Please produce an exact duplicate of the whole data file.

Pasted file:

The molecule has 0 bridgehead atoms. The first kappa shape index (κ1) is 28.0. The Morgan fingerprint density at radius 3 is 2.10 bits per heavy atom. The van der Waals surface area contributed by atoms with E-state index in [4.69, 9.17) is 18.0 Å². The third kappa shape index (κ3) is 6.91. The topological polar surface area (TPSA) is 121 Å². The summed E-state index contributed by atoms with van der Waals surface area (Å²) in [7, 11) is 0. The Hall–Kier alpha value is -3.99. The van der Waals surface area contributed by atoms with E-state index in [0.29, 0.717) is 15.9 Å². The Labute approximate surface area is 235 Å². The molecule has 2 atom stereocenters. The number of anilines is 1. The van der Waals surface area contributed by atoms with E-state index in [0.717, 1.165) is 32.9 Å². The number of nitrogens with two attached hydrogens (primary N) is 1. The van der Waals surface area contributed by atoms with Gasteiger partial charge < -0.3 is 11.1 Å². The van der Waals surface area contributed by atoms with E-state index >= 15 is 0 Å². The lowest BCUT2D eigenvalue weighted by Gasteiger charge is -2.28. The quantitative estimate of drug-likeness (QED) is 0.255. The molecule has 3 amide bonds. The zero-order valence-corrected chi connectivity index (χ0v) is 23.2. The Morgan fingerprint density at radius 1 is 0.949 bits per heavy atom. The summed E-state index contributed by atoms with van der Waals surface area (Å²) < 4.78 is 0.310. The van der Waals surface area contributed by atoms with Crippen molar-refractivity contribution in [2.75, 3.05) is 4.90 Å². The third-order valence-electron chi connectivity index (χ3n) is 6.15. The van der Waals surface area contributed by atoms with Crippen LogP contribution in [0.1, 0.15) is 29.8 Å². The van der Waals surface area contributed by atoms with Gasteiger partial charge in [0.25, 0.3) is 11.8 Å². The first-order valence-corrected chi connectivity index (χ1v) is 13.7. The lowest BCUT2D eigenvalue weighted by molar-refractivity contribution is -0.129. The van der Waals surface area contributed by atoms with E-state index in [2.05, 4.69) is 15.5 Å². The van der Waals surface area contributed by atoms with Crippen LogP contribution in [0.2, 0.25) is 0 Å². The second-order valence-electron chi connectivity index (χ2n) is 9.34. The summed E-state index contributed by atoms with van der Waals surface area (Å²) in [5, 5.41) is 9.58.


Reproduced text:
The molecule has 0 bridgehead atoms. The first kappa shape index (κ1) is 28.0. The Morgan fingerprint density at radius 3 is 2.10 bits per heavy atom. The van der Waals surface area contributed by atoms with E-state index in [4.69, 9.17) is 18.0 Å². The third kappa shape index (κ3) is 6.91. The topological polar surface area (TPSA) is 121 Å². The summed E-state index contributed by atoms with van der Waals surface area (Å²) in [7, 11) is 0. The Hall–Kier alpha value is -3.99. The van der Waals surface area contributed by atoms with E-state index in [0.29, 0.717) is 15.9 Å². The Labute approximate surface area is 235 Å². The molecule has 2 atom stereocenters. The number of anilines is 1. The van der Waals surface area contributed by atoms with E-state index in [0.717, 1.165) is 32.9 Å². The number of nitrogens with two attached hydrogens (primary N) is 1. The van der Waals surface area contributed by atoms with Gasteiger partial charge < -0.3 is 11.1 Å². The van der Waals surface area contributed by atoms with E-state index >= 15 is 0 Å². The lowest BCUT2D eigenvalue weighted by Gasteiger charge is -2.28. The quantitative estimate of drug-likeness (QED) is 0.255. The molecule has 3 amide bonds. The zero-order valence-corrected chi connectivity index (χ0v) is 23.2. The Morgan fingerprint density at radius 1 is 0.949 bits per heavy atom. The summed E-state index contributed by atoms with van der Waals surface area (Å²) < 4.78 is 0.310. The van der Waals surface area contributed by atoms with Crippen molar-refractivity contribution in [2.75, 3.05) is 4.90 Å². The third-order valence-electron chi connectivity index (χ3n) is 6.15. The van der Waals surface area contributed by atoms with Crippen LogP contribution in [0.1, 0.15) is 29.8 Å². The van der Waals surface area contributed by atoms with Gasteiger partial charge in [0.25, 0.3) is 11.8 Å². The first-order valence-corrected chi connectivity index (χ1v) is 13.7. The lowest BCUT2D eigenvalue weighted by molar-refractivity contribution is -0.129. The van der Waals surface area contributed by atoms with E-state index in [2.05, 4.69) is 15.5 Å². The van der Waals surface area contributed by atoms with Crippen LogP contribution in [0.2, 0.25) is 0 Å². The second-order valence-electron chi connectivity index (χ2n) is 9.34. The summed E-state index contributed by atoms with van der Waals surface area (Å²) in [5, 5.41) is 9.58.